Virtual Reality has some kinks to be worked out, while Twitter, Facebook, Digital Art and Flash Mobs are here now. They quickly pique our interest, but are gone as quickly, replaced by the next post, video or event. Our world has become a fast moving assault of images, opinions and ideas. We react quickly, often with extreme passion, only to move on to the next event or visual crisis within minutes or even seconds.
This is completely new and alien to the human condition. Is this good for us? Time will have to decide. But what it does do, is help us appreciate the few permanent things in our life. We take vacations at a tropical beach precisely because it is difficult to be reached by phone or Internet. We want time to not only decompress, but allow our minds to rest from the barrage of images.
Art Can be That Permanence We so Desperately Seek
When you collect a beloved work of art and hang it on your wall (or visit a work at a museum), there is a relationship that occurs. It is deeply personal. You don’t need to explain it unless you want to. You can simply be with your experience. It is rare and extraordinarily human.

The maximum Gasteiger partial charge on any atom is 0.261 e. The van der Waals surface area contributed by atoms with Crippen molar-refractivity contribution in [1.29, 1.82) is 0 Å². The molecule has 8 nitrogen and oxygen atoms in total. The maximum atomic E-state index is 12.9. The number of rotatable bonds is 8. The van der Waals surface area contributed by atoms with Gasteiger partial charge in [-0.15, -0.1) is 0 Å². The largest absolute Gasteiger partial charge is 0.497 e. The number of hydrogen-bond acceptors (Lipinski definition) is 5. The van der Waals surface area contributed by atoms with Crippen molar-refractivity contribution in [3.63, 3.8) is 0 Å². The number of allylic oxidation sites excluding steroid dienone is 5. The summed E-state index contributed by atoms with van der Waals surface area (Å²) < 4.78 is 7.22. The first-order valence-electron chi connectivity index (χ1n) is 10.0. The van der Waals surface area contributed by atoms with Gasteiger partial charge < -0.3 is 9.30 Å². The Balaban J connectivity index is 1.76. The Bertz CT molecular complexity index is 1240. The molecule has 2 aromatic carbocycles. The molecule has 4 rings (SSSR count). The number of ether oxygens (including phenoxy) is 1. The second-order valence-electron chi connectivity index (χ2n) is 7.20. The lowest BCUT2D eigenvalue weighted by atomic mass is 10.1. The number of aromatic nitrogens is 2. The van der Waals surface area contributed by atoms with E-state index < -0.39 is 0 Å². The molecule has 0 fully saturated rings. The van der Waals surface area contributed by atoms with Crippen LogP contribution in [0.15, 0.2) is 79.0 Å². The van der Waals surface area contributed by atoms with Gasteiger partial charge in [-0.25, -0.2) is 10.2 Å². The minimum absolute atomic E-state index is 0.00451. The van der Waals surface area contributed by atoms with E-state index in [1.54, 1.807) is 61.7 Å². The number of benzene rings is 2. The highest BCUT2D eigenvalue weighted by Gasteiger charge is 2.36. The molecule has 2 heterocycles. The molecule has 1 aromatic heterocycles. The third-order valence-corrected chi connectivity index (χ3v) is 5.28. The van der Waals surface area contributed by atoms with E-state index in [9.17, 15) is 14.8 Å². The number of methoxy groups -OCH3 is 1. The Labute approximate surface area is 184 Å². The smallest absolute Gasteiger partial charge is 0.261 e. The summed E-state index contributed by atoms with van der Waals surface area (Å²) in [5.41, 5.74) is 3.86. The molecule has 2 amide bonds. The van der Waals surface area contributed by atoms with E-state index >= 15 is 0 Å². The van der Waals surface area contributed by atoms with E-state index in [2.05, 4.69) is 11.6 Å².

Mankind has Created Art for Thousands of Years
Human beings have created art far longer than recorded history. We have some beautiful examples preserved in caves in France and Spain dating back as far as 40,000 years. It is likely it goes back even further, just that the art hasn’t survived. We know why in the deepest essence of our beings. Art is the language of conceptualization. A single look and we take in a whole world of ideas that crosses the boundaries of time and space. Twenty-first Century man, with all his electronic gadgets, can absolutely connect with his non-technical or “primitive” counterpart 40,000 years ago. All he has to do is look.
We are Hungry for Something to Linger Over
Modern society in its weird and anti-human way discourages this experience. We are expected to move on from image to image like hyperactive children, while deep in our psyche we crave the peaceful interaction of a single object to linger over. The solution is to find a work of art you love, pull up a chair and contemplate infinity in its depth. Think of it as a vacation for the spirit.
Ingrid Dee Magidson’s Exhibition in Vail, Colorado opened December 29, 2016.